Ambiguity hindering self-management and prevention of osteoporosis in post-menopausal women



As osteoporosis relies largely on self-managed prevention and adherence to long-term treatment regimens, it is imperative that those at risk understand the disease that they are attempting to prevent. Ambiguity regarding osteoporosis and reluctance to take anti-osteoporosis medication (AOM) as well as calcium was noted in Australian post-menopausal women. This may lead to underestimating women’s own risk of osteoporosis and fracture.


Fragility fractures caused by osteoporosis have been known to inflict significant personal and financial burden on individuals and society. As treatment of osteoporosis relies largely on self-managed prevention and adherence to long-term AOM regimens, it is imperative that women have a sound understanding of the disease that they are attempting to prevent. Much can also be gained from qualitatively exploring the level of osteoporosis knowledge particularly in post-menopausal women who are at greater risk of osteoporosis and fractures. This study thus aims to determine what post-menopausal Australian women know about osteoporosis and osteoporosis prevention.


Six focus group sessions, using purposive sampling, were conducted with 23 female participants (mean age 68 years (range 62–83)). Women responded to a series of open-ended questions regarding their knowledge about osteoporosis. The audiotaped focus groups were transcribed verbatim and analysed using a thematic analysis framework.


Three key themes were identified: ambiguity about the nature of osteoporosis, ambiguity about osteoporosis prevention and reluctance to take AOM and calcium.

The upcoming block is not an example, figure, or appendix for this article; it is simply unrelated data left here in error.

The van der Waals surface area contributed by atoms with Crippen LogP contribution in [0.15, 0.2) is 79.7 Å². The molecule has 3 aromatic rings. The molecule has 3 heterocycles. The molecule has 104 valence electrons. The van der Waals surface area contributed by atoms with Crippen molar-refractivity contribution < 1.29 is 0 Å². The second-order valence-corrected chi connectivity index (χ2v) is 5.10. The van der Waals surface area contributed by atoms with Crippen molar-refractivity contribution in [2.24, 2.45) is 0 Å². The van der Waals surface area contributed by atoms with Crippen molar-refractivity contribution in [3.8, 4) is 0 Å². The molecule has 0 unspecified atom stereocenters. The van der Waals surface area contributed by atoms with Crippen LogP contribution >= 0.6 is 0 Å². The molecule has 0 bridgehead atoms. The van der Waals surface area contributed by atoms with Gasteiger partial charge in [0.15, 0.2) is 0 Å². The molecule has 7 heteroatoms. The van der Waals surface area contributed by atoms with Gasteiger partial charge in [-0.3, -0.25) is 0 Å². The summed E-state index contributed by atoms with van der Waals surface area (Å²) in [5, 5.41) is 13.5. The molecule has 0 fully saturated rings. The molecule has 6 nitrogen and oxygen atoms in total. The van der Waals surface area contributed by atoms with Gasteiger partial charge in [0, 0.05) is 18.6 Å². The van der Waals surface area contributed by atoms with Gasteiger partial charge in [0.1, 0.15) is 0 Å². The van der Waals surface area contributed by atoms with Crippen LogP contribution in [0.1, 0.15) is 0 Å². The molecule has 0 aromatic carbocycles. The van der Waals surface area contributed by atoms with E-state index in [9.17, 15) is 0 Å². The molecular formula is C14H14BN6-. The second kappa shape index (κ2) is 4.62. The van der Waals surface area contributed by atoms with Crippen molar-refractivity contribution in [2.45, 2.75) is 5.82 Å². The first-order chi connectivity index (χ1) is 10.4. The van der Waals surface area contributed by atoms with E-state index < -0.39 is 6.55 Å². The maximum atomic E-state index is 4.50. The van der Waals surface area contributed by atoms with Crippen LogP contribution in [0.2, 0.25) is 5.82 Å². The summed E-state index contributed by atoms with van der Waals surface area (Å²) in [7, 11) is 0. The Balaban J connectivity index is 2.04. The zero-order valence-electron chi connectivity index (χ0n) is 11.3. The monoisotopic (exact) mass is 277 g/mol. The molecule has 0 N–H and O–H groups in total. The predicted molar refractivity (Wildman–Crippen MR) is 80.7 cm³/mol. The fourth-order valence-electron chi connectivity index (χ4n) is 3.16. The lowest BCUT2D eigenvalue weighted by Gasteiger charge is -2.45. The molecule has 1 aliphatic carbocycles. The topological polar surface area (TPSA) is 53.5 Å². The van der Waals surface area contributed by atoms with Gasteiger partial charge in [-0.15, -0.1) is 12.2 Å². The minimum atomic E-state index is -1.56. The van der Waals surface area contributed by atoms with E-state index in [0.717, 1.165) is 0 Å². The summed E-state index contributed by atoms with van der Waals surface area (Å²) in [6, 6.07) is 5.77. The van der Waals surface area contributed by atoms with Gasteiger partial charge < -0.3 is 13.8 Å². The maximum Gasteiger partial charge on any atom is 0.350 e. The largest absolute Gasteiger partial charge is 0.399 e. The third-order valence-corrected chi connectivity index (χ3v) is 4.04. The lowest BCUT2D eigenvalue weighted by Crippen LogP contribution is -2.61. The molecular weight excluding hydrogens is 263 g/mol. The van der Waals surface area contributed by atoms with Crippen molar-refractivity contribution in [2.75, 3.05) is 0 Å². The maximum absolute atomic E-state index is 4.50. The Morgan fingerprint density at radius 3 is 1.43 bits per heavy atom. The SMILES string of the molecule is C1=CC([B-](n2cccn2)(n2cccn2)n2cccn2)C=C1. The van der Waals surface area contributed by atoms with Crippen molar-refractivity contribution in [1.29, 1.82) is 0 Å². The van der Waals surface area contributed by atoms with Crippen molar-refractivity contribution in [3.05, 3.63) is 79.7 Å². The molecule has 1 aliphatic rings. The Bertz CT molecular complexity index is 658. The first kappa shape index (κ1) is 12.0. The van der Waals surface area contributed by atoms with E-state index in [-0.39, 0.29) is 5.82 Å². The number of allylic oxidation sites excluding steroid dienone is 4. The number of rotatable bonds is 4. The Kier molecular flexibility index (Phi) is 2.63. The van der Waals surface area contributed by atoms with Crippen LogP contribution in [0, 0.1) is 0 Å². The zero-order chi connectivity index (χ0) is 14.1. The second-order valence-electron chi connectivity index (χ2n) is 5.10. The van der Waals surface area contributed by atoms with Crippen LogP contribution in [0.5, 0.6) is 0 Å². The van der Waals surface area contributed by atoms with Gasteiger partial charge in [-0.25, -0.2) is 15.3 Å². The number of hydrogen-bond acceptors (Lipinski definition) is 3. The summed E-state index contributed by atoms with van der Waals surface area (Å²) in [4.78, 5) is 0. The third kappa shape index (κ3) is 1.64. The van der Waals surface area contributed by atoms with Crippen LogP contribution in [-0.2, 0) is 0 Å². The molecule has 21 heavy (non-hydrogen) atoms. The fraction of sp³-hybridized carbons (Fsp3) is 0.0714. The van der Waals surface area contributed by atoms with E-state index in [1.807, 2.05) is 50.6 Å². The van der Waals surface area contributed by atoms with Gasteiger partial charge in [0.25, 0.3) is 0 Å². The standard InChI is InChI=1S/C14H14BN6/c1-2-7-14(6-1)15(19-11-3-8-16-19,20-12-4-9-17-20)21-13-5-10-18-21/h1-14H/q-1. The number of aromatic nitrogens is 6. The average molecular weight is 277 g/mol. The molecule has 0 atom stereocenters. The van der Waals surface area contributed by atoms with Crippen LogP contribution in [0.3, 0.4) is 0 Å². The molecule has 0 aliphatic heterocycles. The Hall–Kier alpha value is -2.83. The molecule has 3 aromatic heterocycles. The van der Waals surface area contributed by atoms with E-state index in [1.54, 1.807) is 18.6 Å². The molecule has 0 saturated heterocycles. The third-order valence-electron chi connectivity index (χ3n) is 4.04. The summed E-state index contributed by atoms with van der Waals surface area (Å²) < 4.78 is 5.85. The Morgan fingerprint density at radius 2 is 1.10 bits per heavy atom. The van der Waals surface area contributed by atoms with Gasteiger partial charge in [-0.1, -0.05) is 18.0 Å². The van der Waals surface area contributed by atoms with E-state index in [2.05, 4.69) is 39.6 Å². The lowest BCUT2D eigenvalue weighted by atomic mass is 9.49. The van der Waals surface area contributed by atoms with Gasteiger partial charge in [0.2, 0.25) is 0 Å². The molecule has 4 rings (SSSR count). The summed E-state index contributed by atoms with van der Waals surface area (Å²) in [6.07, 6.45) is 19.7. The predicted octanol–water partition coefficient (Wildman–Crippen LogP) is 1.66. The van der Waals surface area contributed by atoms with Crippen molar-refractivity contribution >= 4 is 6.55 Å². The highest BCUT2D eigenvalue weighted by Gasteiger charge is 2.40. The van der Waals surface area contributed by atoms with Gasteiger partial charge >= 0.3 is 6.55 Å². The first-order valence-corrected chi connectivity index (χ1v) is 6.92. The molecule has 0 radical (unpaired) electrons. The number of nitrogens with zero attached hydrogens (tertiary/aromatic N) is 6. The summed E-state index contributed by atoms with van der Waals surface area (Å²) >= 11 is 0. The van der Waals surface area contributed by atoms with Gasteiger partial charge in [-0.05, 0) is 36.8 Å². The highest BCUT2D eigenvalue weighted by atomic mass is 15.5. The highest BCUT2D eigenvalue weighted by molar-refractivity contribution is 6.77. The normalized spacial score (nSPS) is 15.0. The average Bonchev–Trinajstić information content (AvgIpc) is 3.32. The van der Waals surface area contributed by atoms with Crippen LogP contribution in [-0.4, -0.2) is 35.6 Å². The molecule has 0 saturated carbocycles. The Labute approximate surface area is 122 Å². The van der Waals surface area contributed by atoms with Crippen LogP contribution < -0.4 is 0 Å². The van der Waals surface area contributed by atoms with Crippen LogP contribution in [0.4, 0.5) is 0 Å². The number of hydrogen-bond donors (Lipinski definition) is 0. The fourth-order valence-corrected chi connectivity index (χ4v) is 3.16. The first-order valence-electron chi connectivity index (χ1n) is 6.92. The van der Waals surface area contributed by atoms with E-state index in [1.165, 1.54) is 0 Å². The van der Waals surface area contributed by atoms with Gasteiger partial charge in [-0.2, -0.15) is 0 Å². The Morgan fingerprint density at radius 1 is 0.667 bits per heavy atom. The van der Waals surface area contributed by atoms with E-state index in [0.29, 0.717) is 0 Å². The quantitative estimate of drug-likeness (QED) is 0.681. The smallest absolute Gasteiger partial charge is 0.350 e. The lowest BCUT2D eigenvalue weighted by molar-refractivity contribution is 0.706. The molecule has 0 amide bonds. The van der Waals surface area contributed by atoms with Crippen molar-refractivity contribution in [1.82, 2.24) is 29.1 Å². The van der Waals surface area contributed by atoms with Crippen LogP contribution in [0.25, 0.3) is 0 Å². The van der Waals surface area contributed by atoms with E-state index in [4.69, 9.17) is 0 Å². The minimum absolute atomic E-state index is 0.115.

Ambiguity associated with risk and prevention may provide women with a false sense of security that they are adequately acting to prevent the disease. Underestimation of their risk of osteoporosis and fracture as well as reluctance associated with AOM may be barriers to osteoporotic fracture prevention.

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Corresponding author

Correspondence to A. L. Barcenilla-Wong.

Ethics declarations

The GLOW study was funded by The Alliance for Better Bone Health (Procter & Gamble Pharmaceuticals and Sanofi-Aventis). Annica Barcenilla-Wong received funding for preparation of this manuscript from the Institute of Bone and Joint Research Rheumatology Research fund but they had no role in the development of this manuscript. Ethical approval was obtained from the local Human Research Ethics Committee, and informed consent was obtained from all participants of the study.

Conflicts of interest

Marita Cross, Margaret Fry and Lyn March declare no conflicts of interest. Annica Barcenilla-Wong was in receipt of support for preparation of this manuscript from the Institute of Bone and Joint Research Rheumatology Research fund.

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Barcenilla-Wong, A.L., Cross, M., Fry, M. et al. Ambiguity hindering self-management and prevention of osteoporosis in post-menopausal women. Arch Osteoporos 15, 73 (2020).

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  • Fractures
  • Osteoporosis
  • Self-managed prevention